A tale of two CEO’s and their unusual relationship to elevators


Didier Marlier

February 24, 2017

From Disruption to Engagement

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The title of this new post may have you thinking of this clip which has been around for a while, but it is totally UNRELATED! But just for the fun…


Now, more seriously, the tale relates to two organizations and how their leaders used the elevator in a totally different manner. One could almost say that the relationship of the CEO to the HQ’s elevator is a strong and accurate prediction of the organizational culture:

The first organization appealed to “la crème de la crème” in their area. The culture was very much “doesn’t suffer fools gladly”, distance and coldness prevailed, elitism and arrogance seemed like virtues. I was rather amused to hear that the CEO’s P.A. had decided, out of good intention, that her boss reading of the newspaper (do you remember these cumbersome paper pages that were too tall or too small, wouldn’t open at the right page and leave your fingers full of ink?) was so crucial to the fate of the company that he shouldn’t be disturbed in his daily worship of the financial news. She had therefore agreed with his driver and the security that, he should call her when arriving at the office, which would trigger her call to security which, in turn, would keep an elevator free and ensure nobody would get in except the CEO. That way he could go, undisturbed, to his office without having to talk to people.

A few years later, I was in a completely different organization and country. The HQ hosted 5’000 people in a single building with 6 elevators. The atmosphere was convivial, warm, fearless and even joyous. The CEO there made it a point to take the lift with everybody else in the morning and engage into discussions which would continue, with the people he randomly met, in his office. And the story said that it wasn’t unusual for the CEO to pretend to arrive three times in a row so he would connect with as many people as possible in the morning and pick all the stories, not out of the Wall Street Journal but of his people.

This tale of two CEO’s and their relationship to elevators seems a perfect illustration of what Power Distance is about and what it creates in organizational culture and business results.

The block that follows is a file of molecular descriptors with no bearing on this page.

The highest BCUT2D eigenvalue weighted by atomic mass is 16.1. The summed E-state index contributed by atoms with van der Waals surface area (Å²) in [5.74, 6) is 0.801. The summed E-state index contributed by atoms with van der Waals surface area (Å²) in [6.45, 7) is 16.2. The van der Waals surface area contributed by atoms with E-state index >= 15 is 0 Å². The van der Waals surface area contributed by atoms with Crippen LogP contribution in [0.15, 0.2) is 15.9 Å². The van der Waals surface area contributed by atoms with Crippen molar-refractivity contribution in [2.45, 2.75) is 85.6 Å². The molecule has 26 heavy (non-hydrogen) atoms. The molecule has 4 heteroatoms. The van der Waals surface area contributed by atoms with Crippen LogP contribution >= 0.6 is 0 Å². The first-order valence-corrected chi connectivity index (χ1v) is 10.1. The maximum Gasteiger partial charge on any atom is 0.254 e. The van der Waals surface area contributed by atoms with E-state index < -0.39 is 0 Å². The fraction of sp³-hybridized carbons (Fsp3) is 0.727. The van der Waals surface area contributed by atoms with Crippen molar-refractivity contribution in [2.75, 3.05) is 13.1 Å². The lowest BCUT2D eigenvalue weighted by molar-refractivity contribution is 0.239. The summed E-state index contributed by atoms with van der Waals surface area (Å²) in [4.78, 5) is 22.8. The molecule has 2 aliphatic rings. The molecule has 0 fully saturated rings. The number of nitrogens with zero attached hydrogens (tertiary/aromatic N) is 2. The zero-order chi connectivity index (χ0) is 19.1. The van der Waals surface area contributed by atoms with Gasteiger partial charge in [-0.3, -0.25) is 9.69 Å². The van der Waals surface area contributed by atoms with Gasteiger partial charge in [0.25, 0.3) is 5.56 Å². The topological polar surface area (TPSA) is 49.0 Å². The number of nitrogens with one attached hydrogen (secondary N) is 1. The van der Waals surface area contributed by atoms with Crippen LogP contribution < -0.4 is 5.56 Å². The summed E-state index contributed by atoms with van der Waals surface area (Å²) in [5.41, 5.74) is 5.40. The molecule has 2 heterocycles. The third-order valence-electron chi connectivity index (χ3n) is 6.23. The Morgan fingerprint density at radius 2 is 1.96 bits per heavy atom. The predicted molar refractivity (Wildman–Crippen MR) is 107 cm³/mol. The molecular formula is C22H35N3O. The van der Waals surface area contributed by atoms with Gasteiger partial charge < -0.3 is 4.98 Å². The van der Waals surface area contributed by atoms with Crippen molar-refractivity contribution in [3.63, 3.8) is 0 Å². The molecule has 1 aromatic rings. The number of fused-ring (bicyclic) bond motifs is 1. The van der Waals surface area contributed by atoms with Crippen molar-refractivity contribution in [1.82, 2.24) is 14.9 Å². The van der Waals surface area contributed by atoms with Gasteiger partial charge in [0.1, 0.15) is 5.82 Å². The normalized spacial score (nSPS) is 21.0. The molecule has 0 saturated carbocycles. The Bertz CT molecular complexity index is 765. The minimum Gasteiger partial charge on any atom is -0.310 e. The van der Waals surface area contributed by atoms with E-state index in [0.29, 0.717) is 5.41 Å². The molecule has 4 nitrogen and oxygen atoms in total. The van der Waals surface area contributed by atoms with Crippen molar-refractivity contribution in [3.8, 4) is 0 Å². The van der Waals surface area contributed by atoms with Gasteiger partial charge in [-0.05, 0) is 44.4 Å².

Each national and organizational culture differ. No leader’s personality can compare. Whatever you will attempt to do, in order to reduce that Power Distance, has to be undertaken with Authenticity and Credibility. It has to match who you are.

We frequently help and support leaders who have decided to engage into transforming their company’s culture into one that will bring results and who realize that they should set the example first. Do call us if you wish to explore what could be done for you.

I hope that the next time you get in your elevator, it will remind you of Power Distance and the impact your behaviour has on your organization’s culture. Enjoy the ride (to the 25th floor)!


  1. Tritia

    Love the clip! And you’ve a great point. Whenever I visit a new company I always observe the behaviour of the people in the elevator. It always tells a lot about the culture.

    • Didier Marlier

      Thank you Treets 😉

  2. Marie

    Loved this post, reminded me of a director of sponsorship in a large Telco, and a mentor, who when she wanted something approved was sending one of her team members to spy on the parking door to get a call when the CEO’s car was arriving. She then casually would meet him and it would give her the opportunity to remind him she was waiting for his signature for the project she was leading.
    She once told me her trick and swore me to secrecy. At her funeral the CEO gave an eulogy and he mentioned the trick, apparently someone had spilled the beans.

    • Didier Marlier

      Moving story Marie. Thank you for taking the time to share it!


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